PaperCity Magazine

January 2017 - Houston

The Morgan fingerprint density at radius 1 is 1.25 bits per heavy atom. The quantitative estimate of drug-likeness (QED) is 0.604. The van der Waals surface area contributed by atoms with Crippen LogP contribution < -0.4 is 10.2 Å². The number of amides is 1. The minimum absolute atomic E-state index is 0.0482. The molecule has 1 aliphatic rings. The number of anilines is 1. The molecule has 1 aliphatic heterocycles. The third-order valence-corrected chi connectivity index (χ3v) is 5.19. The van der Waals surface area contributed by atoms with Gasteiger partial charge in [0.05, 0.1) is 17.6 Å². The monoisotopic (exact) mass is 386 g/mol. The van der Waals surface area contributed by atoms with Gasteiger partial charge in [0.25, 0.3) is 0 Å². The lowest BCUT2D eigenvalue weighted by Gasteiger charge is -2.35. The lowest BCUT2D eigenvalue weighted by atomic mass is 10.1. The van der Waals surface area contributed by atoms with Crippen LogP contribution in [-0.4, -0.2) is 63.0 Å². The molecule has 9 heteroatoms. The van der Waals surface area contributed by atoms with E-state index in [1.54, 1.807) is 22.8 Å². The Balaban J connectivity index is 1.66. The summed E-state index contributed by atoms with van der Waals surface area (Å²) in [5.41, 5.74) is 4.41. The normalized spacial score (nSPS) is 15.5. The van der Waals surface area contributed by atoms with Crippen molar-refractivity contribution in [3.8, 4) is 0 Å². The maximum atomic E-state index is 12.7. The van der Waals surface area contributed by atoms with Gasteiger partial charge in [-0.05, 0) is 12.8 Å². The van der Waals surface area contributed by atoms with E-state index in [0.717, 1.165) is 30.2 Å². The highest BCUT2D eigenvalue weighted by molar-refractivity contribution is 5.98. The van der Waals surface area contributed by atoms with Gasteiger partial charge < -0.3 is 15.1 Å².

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62 FAIR WELL Catherine D. Anspon recaps collectible moments at Houston Art Fair, year six. Photography Daniel Jackson. T he rebranded Houston Art Fair moved from NRG to a cooler art-centric venue — Silver Street Studios — while retaining its Opening Night beneficiary, FotoFest. Here are top moments from the convergence curated by new Fair owners, Urban Expositions, producer of the well-regarded, design-minded SOFA fair in Chicago, and headed by VP of Art Group, Donna Davies. In keeping with its new imprint, year six had a strong craft element — perfect for Houston, with its long-standing makers' movement, the presence of the Craft Center, and the fondly remembered Goldesberry Gallery. If you were looking for a cache of studio jewelry, important glass, or a goblet by international notable Gaetano Pesce, this Fair was your place. Stealing the show: booths by Whitespace Collection (home to Pesce's rubberized cre- ations), TAI Modern (HQ for museum-quality basketry), and Palette Contemporary and Charon Kransen, each with a dizzying array of collectible baubles. Among hometown exhibitors, Deborah Colton Gallery paired Dorothy Hood paintings (coinciding with the late artist's museum retrospective at the Art Museum of South Texas in Corpus Christi, on view through January 8) and the Corning Museum-collected glass sculptures by Susan Plum, intricate cosmologies of consciousness. Other highlights from Houston exhib- itors included FotoFest's projections, especially a video by Tom Turner that probed the cosmos via lunar cycles, and the James Surls sculpture standing guard at Gus Kopriva's Redbud Gallery; priced at $25,000, it went to a new home. Also at Redbud: a bounty of works on paper by art-history big guns ranging from Dorothy Tanning to Toulouse-Lautrec. Meanwhile, Koelsch Gallery rolled out a droll display of Donna Rosenthal's doll-sized dresses fashioned from ephemera. On other walls, retiring Galveston Arts Center curator/ Texas talent scout Clint Willour organized an exhibition culled from Silver Street resident artists, which made a nice foil to the more formal booths of the Fair. Other standouts were the surreal architectural mash-ups by The Merger at Havana-based Collage Habana and startling masks presented by Northwest Coast-based Cassera Arts Premiers. Finally, the panel "Reviving Houston's Lost History" presented projects in the works that aim to rescue Houston's significant art scene from the sands of time. It featured panelists Patricia Johnson, Theresa Escobedo, Pete Gershon, and Chelby King. Providing more star power — and a shot of mezcal — was Cheech Marin, who paired a tasting of his new artisanal mezcal with a signing of his latest art volume detailing works on paper from his personal collection. Cheech Marin An art patron Donna Davies, Geraldina Wise Marshal Lightman toasts with a Pesce goblet. Sylvie Christophe Apama Mackey Ana Villaronga-Roman Lisa Slappey with a Dorothy Hood Elise Weber, Janus Lazaris Donna Rosenthal with one of her creations Duyen Huynh Nguyen Deborah Colton Lester & Penelope Marks Matt Adams Mady Kades, Jennifer Butkevich, Ken Kades Susan Plum Victoria Lightman

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